Just a couple of iPhone shots (including a short video) of Boston’s 4th of July Fireworks over the Esplanade. Boom. 💥💥
A few iPhone shots. First, a black and white shot of Beacon Street on rainy night on Beacon Hill. Despite the challenge of shooting a dark street punctuated by bright car and street lights, this hand-held iPhone shot turned out quite well indeed. I’m particularly fond of this photo, especially because it took some patience, despite the rain, to frame a passerby with an umbrella just right in the available light.
A nice surprise to see the colorful and jubilant float with survivors of the tragic mass shooting at Orlando’s Pulse nightclub nearly a year ago to the day of Boston’s parade. The Pulse shooting, which claimed 50 lives, was the deadliest instance of violence against the LBGT community in U.S. history, and the countries’ deadliest terrorist attack since 9/11.
The Union Jack flies at half mast over City Hall Plaza as Boston mourns victims of the terrorist bombing at the Manchester Arena. A couple of quick iPhone shots a couple of days after the bombing. #iPhoneography #ManchesterBombing
Thousands gathered on Boston Common for the Boston People’s Climate Mobilization on a beautiful April Day. And in Washington D.C., about 200,000 marched in “sweltering,” 90+ degree heat for the main People’s Climate March (including lots of Bostonians who made the trip). Sister marches were held in about 300 cites in the U.S. and 600 cites, total, worldwide. Which is all the more impressive as the Climate Marches took place just a week after the Marches for Science in D.C., Boston, and hundreds of cities around the world.
See the full set here, on Flickr.
A snow day in March. The Nor’easter that hit the east cost only dumped several inches of snow on Boston before becoming a wintry mix when I ventured out, camera in tow. The wind-whipped, freezing rain gradually turned to just plain old rain and made for a camera-soaking (good thing for weather-sealed equipment), and not exactly pleasant, afternoon stroll. It was a lot more fun being out during the snow day in February.
I manged to get a few decent shots, however. Unfortunately, the slush and soggy snow will freeze overnight.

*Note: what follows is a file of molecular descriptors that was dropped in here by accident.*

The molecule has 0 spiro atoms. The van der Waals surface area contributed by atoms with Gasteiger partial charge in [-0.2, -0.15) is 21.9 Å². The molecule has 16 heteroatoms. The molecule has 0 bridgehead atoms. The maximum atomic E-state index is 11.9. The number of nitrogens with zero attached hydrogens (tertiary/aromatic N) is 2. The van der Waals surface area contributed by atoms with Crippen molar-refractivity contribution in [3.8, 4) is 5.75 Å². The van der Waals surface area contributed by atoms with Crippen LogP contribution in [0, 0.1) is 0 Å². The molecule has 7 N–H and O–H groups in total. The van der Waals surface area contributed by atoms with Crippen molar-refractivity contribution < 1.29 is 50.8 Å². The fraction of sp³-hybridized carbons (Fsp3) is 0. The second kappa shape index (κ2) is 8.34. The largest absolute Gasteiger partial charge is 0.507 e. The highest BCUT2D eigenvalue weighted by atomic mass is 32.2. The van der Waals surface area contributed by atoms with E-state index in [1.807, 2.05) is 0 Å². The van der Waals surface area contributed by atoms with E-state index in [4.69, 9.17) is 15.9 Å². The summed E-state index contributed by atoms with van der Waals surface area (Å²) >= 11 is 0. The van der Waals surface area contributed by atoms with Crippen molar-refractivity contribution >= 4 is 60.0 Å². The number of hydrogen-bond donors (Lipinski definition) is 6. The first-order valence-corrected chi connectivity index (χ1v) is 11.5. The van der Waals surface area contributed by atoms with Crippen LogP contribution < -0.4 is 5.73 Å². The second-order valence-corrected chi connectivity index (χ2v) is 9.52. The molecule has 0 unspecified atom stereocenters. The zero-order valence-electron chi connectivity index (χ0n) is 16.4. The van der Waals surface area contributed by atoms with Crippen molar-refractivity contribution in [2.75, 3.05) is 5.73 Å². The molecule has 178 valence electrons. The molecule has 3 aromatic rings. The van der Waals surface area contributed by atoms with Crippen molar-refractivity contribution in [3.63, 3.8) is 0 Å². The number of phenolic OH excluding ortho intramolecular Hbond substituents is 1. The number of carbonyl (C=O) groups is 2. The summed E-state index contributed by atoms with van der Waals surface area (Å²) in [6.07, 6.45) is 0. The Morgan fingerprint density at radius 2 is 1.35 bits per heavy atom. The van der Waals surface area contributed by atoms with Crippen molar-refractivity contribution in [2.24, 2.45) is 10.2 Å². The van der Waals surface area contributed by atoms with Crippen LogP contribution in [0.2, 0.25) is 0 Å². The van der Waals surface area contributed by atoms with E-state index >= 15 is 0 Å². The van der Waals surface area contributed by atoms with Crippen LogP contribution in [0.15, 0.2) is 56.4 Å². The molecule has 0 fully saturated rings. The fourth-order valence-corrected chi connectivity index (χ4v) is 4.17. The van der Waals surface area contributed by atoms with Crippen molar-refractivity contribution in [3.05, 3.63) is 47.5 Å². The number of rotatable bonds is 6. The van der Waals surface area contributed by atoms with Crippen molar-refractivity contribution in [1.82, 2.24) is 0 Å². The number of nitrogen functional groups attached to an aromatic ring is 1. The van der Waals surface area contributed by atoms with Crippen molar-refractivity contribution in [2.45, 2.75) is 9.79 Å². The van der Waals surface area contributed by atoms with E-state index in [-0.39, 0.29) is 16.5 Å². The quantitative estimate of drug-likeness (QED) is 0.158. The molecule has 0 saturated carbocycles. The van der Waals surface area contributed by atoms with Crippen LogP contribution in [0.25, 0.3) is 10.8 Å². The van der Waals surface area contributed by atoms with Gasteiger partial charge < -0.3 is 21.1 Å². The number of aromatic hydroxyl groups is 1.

First snow day of the winter. A large storm pounded the east coast, creating blizzard conditions in Boston for about five hours. Although the snowfall was very heavy at the height of the storm, we only ended up with about a foot of snow in the city. And more snow is in store for this weekend, but it will likely change to rain. Up until now, we’ve had very little snow and are far removed from the massive winter two years ago, the total snowfall for which was 110 inches. And most of that fell in a relentless series of storms from late January through early March.
But back to this storm. It was fun to be out in the height of the snowfall, walking around my neighborhood. The streets were basically deserted but for snowplows. Most shops, cafes and restaurants were closed. Very few people were out and about, except for kids sledding in Sparrow Park a block away from my house, and a few souls out walking dogs or just enjoying the blizzard.
The full set of photos may be seen here, on Flickr.
More than 20,000 people protested in Boston’s Copley Square against Trump’s immigrant ban on Sunday, January 30, 2017. This demonstration followed the large and spontaneous protest at Boston’s Logan Airport Saturday night. Late Saturday and very early Sunday morning (2:00AM) federal judges in New York and Boston, respectively, temporarily blocked Trump’s immigration ban, pending full hearing at later dates in February.
For more on Sunday’s demonstration in Copley Square, see this Boston Globe video and article.
Full set of photos may be seen here on Flickr.
About 175,000 gathered on Boston Common to hear Senators Elizabeth Warren and Ed Markey, Attorney General Maura Healey, Mayor Walsh, other elected officials, activists and musicians before the Boston Women’s March. One of about 675 marches around the world, with nearly 5 million participants, the Boston Women’s March was an amazing phenomenon. Here’s an aerial video of the huge Boston crowd shot by a local news affiliate. Although the official estimate was 175,000, event organizers say more than 200,000 souls were at the Boston march.
I arrived about a half hour before the event was scheduled to start and found one of the last open perches on the benches ringing the monument on the hill looking toward the stage (down near the corner of Beacon and Charles). Not a bad place for photos, the monument was approximately in the middle of the huge crowd filling much of Boston Common.
The event started at 11AM and the march began around 1PM (the progression from cloudy morning to sunny afternoon can be seen in the two photos of the monument, above). Although the march through the Common, past the Public Garden and down Commonwealth Ave and back was short, the last marchers didn’t finish until about 4PM given the size of the crowd.
Full set of my photos of the Boston Women’s March may be seen here on Flickr.